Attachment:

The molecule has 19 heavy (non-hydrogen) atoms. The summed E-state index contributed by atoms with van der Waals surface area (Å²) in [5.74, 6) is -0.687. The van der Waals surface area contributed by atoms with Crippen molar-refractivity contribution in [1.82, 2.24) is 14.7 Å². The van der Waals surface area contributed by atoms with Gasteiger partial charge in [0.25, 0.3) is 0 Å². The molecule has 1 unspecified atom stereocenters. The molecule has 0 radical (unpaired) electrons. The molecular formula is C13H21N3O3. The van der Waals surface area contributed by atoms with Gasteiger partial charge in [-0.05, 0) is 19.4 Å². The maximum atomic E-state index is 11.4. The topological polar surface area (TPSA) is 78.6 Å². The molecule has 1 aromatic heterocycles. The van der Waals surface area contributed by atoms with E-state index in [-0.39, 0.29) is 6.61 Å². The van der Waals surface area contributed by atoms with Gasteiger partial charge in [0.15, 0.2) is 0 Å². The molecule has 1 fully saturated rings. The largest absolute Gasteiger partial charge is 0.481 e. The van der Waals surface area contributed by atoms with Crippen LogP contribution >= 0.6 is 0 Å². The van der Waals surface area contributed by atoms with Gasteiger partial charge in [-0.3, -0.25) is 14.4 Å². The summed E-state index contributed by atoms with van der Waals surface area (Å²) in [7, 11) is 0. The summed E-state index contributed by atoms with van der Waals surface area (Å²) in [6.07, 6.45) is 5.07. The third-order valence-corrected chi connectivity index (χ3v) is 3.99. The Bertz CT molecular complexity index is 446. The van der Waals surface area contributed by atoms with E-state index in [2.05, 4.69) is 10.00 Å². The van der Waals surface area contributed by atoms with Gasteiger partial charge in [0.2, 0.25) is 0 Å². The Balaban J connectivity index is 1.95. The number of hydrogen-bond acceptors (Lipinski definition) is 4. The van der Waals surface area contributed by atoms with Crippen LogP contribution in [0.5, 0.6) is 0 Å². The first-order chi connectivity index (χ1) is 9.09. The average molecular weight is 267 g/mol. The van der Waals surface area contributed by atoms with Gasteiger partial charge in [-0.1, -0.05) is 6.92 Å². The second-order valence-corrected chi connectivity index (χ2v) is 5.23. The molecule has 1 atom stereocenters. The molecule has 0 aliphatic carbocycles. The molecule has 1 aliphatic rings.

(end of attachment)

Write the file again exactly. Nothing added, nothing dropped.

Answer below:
The molecule has 19 heavy (non-hydrogen) atoms. The summed E-state index contributed by atoms with van der Waals surface area (Å²) in [5.74, 6) is -0.687. The van der Waals surface area contributed by atoms with Crippen molar-refractivity contribution in [1.82, 2.24) is 14.7 Å². The van der Waals surface area contributed by atoms with Gasteiger partial charge in [0.25, 0.3) is 0 Å². The molecule has 1 unspecified atom stereocenters. The molecule has 0 radical (unpaired) electrons. The molecular formula is C13H21N3O3. The van der Waals surface area contributed by atoms with Gasteiger partial charge in [-0.05, 0) is 19.4 Å². The maximum atomic E-state index is 11.4. The topological polar surface area (TPSA) is 78.6 Å². The molecule has 1 aromatic heterocycles. The van der Waals surface area contributed by atoms with E-state index in [-0.39, 0.29) is 6.61 Å². The van der Waals surface area contributed by atoms with Gasteiger partial charge in [0.15, 0.2) is 0 Å². The molecule has 1 fully saturated rings. The largest absolute Gasteiger partial charge is 0.481 e. The van der Waals surface area contributed by atoms with Crippen LogP contribution >= 0.6 is 0 Å². The van der Waals surface area contributed by atoms with Gasteiger partial charge in [-0.3, -0.25) is 14.4 Å². The summed E-state index contributed by atoms with van der Waals surface area (Å²) in [7, 11) is 0. The summed E-state index contributed by atoms with van der Waals surface area (Å²) in [6.07, 6.45) is 5.07. The third-order valence-corrected chi connectivity index (χ3v) is 3.99. The Bertz CT molecular complexity index is 446. The van der Waals surface area contributed by atoms with E-state index in [2.05, 4.69) is 10.00 Å². The van der Waals surface area contributed by atoms with Gasteiger partial charge in [0.2, 0.25) is 0 Å². The Balaban J connectivity index is 1.95. The number of hydrogen-bond acceptors (Lipinski definition) is 4. The van der Waals surface area contributed by atoms with Crippen LogP contribution in [0.5, 0.6) is 0 Å². The first-order chi connectivity index (χ1) is 9.09. The average molecular weight is 267 g/mol. The van der Waals surface area contributed by atoms with Gasteiger partial charge in [-0.1, -0.05) is 6.92 Å². The second-order valence-corrected chi connectivity index (χ2v) is 5.23. The molecule has 1 atom stereocenters. The molecule has 0 aliphatic carbocycles. The molecule has 1 aliphatic rings.